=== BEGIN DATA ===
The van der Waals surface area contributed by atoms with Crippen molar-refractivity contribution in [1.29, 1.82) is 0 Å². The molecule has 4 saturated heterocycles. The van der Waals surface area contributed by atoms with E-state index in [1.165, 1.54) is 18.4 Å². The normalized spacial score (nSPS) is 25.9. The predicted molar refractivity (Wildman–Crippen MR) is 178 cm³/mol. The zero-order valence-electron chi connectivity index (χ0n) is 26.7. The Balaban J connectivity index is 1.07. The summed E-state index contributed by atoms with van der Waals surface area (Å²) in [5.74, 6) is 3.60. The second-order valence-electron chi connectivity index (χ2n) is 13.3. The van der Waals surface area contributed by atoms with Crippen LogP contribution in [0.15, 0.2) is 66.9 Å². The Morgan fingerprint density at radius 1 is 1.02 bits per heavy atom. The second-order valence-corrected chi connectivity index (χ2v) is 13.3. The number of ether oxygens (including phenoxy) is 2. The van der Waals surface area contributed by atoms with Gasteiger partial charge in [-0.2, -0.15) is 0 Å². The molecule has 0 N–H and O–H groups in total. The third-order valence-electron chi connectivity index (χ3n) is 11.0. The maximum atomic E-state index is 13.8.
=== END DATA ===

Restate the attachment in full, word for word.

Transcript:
The van der Waals surface area contributed by atoms with Crippen molar-refractivity contribution in [1.29, 1.82) is 0 Å². The molecule has 4 saturated heterocycles. The van der Waals surface area contributed by atoms with E-state index in [1.165, 1.54) is 18.4 Å². The normalized spacial score (nSPS) is 25.9. The predicted molar refractivity (Wildman–Crippen MR) is 178 cm³/mol. The zero-order valence-electron chi connectivity index (χ0n) is 26.7. The Balaban J connectivity index is 1.07. The summed E-state index contributed by atoms with van der Waals surface area (Å²) in [5.74, 6) is 3.60. The second-order valence-electron chi connectivity index (χ2n) is 13.3. The van der Waals surface area contributed by atoms with Crippen LogP contribution in [0.15, 0.2) is 66.9 Å². The Morgan fingerprint density at radius 1 is 1.02 bits per heavy atom. The second-order valence-corrected chi connectivity index (χ2v) is 13.3. The number of ether oxygens (including phenoxy) is 2. The van der Waals surface area contributed by atoms with Gasteiger partial charge in [-0.2, -0.15) is 0 Å². The molecule has 0 N–H and O–H groups in total. The third-order valence-electron chi connectivity index (χ3n) is 11.0. The maximum atomic E-state index is 13.8.